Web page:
Posted by Francis Brosnan Blázquez on January 9, 2017
Controlling mails checked or produced by Content Filter server (Amavis) by the access policy delegation protocol (Valvula) configured at Postfix.
Due to the way Postfix works when you configure the parameter “content filter =”, where you configure Amavis or any other Content Filter service, this makes all mail that comes in into Postfix queue, to be then sent to Amavis (or the content filter server you might have) so that mail is processed and, in turn, if everything is fine, that mail comes back to Postfix through a different internal port (typically 10025/tcp).
From here, we will assume your Content Filter service is Amavis and Valvula your policy delegation server. If it is not the case, this article is still relevant for your configuration.
Once Amavis have decided that everything is correct, that mail is sent back to postfix in a dedicated port usually declared as follow at /etc/postfix/master.cf:
# amavis connection, messages received from amavis
127.0.0.1:10025 inet n - y - - smtpd
As you can see, any mail will be accepted on that port (10025) as long as it comes from localhost (total trust).
However, the problem we want to solve is how to deal with mails originated from within the server itself (submitted by mail/maildrop) or because a mailman installed (or some configuration produced by the Content Filter server that might produce mails by itself) to make them be also limited by your policy server (Valvula).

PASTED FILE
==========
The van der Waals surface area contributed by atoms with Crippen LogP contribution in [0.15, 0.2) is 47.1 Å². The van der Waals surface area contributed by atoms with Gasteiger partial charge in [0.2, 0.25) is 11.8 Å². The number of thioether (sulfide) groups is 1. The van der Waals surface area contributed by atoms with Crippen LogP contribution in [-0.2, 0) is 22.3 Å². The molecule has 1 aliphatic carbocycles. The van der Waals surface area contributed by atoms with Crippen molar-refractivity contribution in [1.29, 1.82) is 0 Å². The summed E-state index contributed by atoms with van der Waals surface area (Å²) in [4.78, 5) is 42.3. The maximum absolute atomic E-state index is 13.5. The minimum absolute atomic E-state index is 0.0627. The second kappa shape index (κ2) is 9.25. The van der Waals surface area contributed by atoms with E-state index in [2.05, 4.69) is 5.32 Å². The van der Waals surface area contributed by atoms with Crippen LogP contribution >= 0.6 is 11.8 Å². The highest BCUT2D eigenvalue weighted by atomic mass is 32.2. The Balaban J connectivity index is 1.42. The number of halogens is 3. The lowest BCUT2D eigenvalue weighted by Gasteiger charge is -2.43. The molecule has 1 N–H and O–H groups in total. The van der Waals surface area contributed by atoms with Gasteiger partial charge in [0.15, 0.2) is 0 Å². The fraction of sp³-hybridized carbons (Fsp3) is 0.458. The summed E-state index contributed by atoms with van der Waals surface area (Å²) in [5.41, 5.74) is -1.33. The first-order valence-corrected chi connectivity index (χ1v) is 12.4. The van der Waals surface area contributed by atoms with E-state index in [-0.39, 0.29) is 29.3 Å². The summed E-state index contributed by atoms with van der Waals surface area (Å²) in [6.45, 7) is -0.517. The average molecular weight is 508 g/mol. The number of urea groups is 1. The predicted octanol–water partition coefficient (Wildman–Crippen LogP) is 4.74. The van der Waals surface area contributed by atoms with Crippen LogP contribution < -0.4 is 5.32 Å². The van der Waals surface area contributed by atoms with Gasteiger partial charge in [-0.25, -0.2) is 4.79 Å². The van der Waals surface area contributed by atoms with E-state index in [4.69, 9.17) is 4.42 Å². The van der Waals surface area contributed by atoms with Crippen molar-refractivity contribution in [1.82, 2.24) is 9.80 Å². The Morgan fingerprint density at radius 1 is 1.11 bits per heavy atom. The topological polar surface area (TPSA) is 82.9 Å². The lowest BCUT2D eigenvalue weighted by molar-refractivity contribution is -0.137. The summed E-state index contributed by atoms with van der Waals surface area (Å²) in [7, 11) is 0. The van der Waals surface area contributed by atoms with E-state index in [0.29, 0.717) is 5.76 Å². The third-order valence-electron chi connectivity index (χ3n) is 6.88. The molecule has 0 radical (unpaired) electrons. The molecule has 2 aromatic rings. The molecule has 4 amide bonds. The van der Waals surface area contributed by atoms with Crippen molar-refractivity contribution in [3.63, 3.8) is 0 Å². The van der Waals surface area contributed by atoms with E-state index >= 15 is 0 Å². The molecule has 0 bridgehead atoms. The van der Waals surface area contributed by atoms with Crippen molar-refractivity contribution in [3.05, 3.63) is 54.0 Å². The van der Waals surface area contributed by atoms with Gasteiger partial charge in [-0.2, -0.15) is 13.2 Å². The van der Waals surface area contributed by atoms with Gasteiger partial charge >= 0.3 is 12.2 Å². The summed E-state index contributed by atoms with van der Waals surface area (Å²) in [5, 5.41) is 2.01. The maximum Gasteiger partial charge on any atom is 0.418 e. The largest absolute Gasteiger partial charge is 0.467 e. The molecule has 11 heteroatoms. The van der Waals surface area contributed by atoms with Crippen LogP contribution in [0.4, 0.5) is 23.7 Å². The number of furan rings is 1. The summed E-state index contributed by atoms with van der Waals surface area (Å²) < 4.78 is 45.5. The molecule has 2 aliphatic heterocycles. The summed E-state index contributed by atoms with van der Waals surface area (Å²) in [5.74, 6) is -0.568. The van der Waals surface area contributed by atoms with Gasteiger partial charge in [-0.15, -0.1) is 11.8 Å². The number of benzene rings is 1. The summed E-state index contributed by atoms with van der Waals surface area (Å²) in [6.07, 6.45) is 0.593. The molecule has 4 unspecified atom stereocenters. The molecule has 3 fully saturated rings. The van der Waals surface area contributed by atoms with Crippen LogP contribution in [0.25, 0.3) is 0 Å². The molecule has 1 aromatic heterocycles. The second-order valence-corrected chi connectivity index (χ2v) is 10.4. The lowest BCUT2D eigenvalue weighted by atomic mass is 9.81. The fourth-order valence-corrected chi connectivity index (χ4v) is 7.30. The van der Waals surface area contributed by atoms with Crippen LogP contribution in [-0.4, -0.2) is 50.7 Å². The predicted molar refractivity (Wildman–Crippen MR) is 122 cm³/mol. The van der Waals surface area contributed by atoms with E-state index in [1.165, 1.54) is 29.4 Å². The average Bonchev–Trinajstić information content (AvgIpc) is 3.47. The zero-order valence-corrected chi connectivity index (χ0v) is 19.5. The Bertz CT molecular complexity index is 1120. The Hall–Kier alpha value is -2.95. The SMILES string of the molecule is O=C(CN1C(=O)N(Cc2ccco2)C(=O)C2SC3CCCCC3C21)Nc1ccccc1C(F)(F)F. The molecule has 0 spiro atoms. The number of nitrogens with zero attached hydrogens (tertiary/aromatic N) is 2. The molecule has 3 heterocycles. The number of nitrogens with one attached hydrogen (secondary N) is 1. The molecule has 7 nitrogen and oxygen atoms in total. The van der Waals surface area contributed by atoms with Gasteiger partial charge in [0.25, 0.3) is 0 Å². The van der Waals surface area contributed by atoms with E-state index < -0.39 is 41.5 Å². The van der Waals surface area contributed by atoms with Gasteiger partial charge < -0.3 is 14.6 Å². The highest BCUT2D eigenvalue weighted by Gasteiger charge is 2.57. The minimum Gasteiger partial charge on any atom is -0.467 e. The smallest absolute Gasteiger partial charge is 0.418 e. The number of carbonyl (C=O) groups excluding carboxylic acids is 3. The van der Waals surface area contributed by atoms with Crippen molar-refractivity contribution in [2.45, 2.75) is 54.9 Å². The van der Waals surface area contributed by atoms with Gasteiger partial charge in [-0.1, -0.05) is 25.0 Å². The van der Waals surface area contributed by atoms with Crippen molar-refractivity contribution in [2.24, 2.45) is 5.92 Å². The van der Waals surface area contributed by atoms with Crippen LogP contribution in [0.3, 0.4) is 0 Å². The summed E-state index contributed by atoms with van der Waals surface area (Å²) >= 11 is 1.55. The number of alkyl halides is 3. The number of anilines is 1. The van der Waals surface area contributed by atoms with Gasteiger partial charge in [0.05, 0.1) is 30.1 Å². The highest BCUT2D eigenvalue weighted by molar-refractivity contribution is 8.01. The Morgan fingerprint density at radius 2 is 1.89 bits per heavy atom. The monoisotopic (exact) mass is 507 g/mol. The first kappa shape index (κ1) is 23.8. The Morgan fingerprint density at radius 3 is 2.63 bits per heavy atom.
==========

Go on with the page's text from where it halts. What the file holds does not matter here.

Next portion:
In that case, given the configuration above, all mails that comes in into Amavis, are not controlled by the policy server you might have installed (in this article Valvula).
What to change to make policy server be called so your policy is applied
With this information identified, in the case it is required to filter mails sent back to postfix by the Content Filter server, you can update the following parameter:
..to the following:
This is the recommended setting with Core-Admin, where the relevant part is “127.0.0.1:3579″ and has to be updated with your local settings.
This way when Amavis finishes, that mail will have to go through Valvula when it goes back to postfix.
Interactions that might cause this configuration
This change might make Valvula (or the policy server configured) to be called twice for every mail received. First when it is received and second after Amavis finishes processing mail.
Why not configure this by default
This configuration here described might be interesting in some scenarios.
For the case of dedicated mail servers this configuration is not useful/needed. We mean “dedicated mail servers” those that do not have mailing list software, web pages or any other software that might produce mail internally that might be needed to be limited, blocked or discarded.
In the other hand, this configuration might not be interesting in all those cases where this limitation can be done in origin (updating the configuration of the service producing those mails to limit) or even using postfix’s authorized_submit_users.
In short, this is not the only configuration available to limit/control mails from inside the server using policy delegation protocol.